Note 1: Andrew Dorman is a Research Associate at the Centre for Defence Studies, King’s College London, and a Senior Lecturer in the Defence Studies Department, Joint Services Command and Staff College. His publications include (co-edited with Mike Smith and Matthew Uttley) The Changing Face of Maritime Power, London, Macmillan Press Ltd., 1999; (co-authored with Adrian Treacher) European Security: An Introduction to Security Issues in post-Cold War Europe, Aldershot, Dartmouth Publishing Co. Ltd, 1995; and (co-edited with Thomas Otte) Military Intervention: From Gunboat Diplomacy to Humanitarian Intervention, Aldershot, Dartmouth Publishing Co. Ltd, 1995. Back.

Note 2: See Howard, Michael, The Continental Commitment: The Dilemma of British Defence Policy in the Era of Two World Wars, London, Temple Smith, 1972; Liddell Hart, Basil, The British Way in Warfare, London, Penguin, 1942; Bartlett, C.J., Defence and Diplomacy: Britain and the Great Powers, 1815-1914, Manchester, Manchester University Press, 1993. Back.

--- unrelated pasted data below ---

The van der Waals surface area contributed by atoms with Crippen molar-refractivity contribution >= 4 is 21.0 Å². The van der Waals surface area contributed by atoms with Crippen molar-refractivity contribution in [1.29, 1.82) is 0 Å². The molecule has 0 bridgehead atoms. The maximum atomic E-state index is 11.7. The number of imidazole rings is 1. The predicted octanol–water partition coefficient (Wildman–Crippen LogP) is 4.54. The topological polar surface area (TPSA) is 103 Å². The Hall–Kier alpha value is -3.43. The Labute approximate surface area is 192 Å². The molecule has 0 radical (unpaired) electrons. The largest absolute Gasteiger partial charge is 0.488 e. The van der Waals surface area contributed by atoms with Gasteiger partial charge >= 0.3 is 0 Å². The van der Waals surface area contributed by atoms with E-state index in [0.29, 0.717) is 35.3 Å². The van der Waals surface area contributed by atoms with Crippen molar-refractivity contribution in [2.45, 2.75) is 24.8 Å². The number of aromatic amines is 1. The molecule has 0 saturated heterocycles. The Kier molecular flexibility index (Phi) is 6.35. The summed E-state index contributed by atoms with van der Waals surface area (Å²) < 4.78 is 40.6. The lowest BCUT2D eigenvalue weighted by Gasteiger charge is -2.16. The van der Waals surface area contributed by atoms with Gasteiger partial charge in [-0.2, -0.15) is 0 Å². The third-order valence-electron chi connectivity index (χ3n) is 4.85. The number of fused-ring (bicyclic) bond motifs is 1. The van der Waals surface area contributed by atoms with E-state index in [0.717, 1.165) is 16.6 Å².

Note 3: ‘The Strategic Defence Review,’ Cmnd.3,999, London, The Stationary Office, 1998, p.6. Back.

Note 4: ‘Presidency Conclusions,’ Helsinki European Council, Helsinki, 10-11 December 1999, para.28.Back.

Note 5: Baylis, John, Anglo-American Defence Relations, 1939-84, Basingstoke, Macmillan Press Ltd, second edition 1984, first edition 1981, p.34. Back.

Note 6: Lord Carrington, Reflect on Things Past: The Memoirs of Lord Carrington, (Glasgow: William Collins Sons and Co. Ltd.), 1988, p.218. Back.